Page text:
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BLACKMAIL (SOUND VERSION)

Director: ALFRED HITCHCOCK

U.K. • 1929 • BLACK AND WHITE • 35MM • 84 MIN (APPROX.)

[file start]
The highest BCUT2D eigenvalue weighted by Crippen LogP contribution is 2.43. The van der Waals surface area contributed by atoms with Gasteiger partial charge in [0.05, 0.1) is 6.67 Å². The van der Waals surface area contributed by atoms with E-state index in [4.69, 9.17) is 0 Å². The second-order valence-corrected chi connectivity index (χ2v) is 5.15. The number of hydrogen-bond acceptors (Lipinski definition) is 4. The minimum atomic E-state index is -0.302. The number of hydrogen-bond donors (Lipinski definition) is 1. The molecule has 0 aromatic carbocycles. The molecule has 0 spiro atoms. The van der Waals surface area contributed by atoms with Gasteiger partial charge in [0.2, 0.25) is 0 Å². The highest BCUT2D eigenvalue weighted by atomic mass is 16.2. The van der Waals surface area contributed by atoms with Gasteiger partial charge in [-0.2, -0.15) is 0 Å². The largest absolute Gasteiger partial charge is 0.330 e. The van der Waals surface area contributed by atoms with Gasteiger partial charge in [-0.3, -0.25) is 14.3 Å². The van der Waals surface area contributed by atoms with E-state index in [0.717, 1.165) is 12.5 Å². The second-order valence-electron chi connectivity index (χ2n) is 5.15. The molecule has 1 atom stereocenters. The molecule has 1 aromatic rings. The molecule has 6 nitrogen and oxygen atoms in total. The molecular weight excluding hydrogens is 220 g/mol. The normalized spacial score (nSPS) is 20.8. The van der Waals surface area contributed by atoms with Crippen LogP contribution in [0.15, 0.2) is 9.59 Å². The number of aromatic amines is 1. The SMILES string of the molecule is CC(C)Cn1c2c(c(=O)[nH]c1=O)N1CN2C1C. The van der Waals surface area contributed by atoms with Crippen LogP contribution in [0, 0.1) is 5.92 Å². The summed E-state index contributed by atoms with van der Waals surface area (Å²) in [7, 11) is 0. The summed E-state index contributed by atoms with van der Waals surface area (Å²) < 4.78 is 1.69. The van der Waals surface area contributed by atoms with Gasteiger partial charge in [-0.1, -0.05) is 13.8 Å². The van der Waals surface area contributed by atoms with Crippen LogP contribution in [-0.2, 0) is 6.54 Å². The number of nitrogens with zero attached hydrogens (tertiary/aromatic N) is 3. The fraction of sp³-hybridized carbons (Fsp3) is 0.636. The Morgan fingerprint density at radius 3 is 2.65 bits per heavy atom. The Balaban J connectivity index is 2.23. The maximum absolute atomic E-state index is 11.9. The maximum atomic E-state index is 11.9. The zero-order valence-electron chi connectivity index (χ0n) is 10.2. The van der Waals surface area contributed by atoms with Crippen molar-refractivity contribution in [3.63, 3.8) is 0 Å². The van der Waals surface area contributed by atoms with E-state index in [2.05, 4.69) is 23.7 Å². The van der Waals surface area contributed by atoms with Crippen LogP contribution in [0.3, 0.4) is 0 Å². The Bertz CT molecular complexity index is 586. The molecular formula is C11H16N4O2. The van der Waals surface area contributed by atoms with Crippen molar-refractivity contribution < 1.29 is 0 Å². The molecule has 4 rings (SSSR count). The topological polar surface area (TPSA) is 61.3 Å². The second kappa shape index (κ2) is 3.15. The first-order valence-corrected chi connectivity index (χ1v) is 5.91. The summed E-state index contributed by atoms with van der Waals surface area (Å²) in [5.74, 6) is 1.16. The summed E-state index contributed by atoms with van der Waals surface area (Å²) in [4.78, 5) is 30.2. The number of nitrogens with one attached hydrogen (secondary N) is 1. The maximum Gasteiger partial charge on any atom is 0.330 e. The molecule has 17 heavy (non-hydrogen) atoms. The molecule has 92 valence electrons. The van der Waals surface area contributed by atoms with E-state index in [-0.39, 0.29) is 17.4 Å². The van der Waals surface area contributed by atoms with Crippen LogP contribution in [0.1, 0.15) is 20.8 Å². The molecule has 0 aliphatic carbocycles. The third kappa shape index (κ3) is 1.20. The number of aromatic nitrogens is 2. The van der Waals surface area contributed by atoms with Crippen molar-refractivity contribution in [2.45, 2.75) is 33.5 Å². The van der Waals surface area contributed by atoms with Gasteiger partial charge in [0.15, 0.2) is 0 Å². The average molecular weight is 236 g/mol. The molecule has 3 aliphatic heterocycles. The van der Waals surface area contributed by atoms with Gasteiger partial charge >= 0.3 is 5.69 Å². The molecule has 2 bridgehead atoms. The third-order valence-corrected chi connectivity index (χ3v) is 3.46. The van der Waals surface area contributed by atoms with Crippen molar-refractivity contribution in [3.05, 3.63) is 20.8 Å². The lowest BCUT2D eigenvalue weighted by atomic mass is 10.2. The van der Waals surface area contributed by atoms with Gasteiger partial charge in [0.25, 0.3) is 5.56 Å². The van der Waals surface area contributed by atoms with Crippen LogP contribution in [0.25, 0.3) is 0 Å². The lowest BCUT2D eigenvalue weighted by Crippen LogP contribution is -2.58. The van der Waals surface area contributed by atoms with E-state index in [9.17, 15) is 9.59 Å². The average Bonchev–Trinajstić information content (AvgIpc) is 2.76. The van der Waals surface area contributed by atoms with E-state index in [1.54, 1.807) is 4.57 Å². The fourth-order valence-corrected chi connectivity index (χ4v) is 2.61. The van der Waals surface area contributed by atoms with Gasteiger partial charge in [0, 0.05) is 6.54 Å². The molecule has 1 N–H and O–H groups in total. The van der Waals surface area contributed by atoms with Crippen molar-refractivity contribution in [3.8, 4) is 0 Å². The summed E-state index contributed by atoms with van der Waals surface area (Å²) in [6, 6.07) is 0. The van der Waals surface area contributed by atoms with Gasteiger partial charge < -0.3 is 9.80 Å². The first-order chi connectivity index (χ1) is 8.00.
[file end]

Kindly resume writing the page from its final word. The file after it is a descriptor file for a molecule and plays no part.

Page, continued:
Hitchcock’s first sound film was hailed at the time for its technical inventiveness, and has been celebrated by a new generation of critics both for its expressionist soundtrack experiments and for its sharp analysis of the sexual politics of its time: Alice White kills a would-be rapist, and is then paralysed by the impossibility of speaking out honestly to family or to police. Hitchcock took this structure directly from the play by Charles Bennett, with whom he would forge a productive partnership five years later; the Irish censor had severe difficulties with the subject matter, but his ban was overturned on appeal. Made at the transitional point between silent and sound cinema, the film was released in two versions, both of which will be screened, the silent one with live musical accompaniment.

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